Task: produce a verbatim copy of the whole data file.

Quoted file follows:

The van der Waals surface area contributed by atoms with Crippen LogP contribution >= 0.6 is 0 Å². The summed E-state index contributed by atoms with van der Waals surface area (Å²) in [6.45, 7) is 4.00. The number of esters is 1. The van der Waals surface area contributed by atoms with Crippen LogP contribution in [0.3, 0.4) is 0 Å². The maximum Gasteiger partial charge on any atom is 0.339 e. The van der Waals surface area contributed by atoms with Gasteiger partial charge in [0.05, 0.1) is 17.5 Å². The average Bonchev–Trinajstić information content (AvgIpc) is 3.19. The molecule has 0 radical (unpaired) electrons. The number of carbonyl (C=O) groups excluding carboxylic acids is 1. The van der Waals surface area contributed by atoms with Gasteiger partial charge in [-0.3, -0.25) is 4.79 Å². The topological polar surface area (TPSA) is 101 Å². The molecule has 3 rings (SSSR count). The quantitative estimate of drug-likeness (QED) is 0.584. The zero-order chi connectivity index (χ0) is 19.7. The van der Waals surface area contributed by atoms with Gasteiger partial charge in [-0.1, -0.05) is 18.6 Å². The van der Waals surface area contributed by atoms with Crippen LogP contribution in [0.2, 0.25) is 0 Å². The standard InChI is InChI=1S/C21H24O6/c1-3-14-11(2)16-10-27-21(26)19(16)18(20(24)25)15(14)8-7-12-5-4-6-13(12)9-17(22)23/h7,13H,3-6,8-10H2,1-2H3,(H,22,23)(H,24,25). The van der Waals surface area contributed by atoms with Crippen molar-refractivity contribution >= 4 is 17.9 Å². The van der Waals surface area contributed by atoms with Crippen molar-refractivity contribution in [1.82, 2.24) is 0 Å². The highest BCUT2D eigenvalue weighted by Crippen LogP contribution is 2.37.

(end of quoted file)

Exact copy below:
The van der Waals surface area contributed by atoms with Crippen LogP contribution >= 0.6 is 0 Å². The summed E-state index contributed by atoms with van der Waals surface area (Å²) in [6.45, 7) is 4.00. The number of esters is 1. The van der Waals surface area contributed by atoms with Crippen LogP contribution in [0.3, 0.4) is 0 Å². The maximum Gasteiger partial charge on any atom is 0.339 e. The van der Waals surface area contributed by atoms with Gasteiger partial charge in [0.05, 0.1) is 17.5 Å². The average Bonchev–Trinajstić information content (AvgIpc) is 3.19. The molecule has 0 radical (unpaired) electrons. The number of carbonyl (C=O) groups excluding carboxylic acids is 1. The van der Waals surface area contributed by atoms with Gasteiger partial charge in [-0.3, -0.25) is 4.79 Å². The topological polar surface area (TPSA) is 101 Å². The molecule has 3 rings (SSSR count). The quantitative estimate of drug-likeness (QED) is 0.584. The zero-order chi connectivity index (χ0) is 19.7. The van der Waals surface area contributed by atoms with Gasteiger partial charge in [-0.1, -0.05) is 18.6 Å². The van der Waals surface area contributed by atoms with Crippen LogP contribution in [0.2, 0.25) is 0 Å². The standard InChI is InChI=1S/C21H24O6/c1-3-14-11(2)16-10-27-21(26)19(16)18(20(24)25)15(14)8-7-12-5-4-6-13(12)9-17(22)23/h7,13H,3-6,8-10H2,1-2H3,(H,22,23)(H,24,25). The van der Waals surface area contributed by atoms with Crippen molar-refractivity contribution >= 4 is 17.9 Å². The van der Waals surface area contributed by atoms with Crippen molar-refractivity contribution in [1.82, 2.24) is 0 Å². The highest BCUT2D eigenvalue weighted by Crippen LogP contribution is 2.37.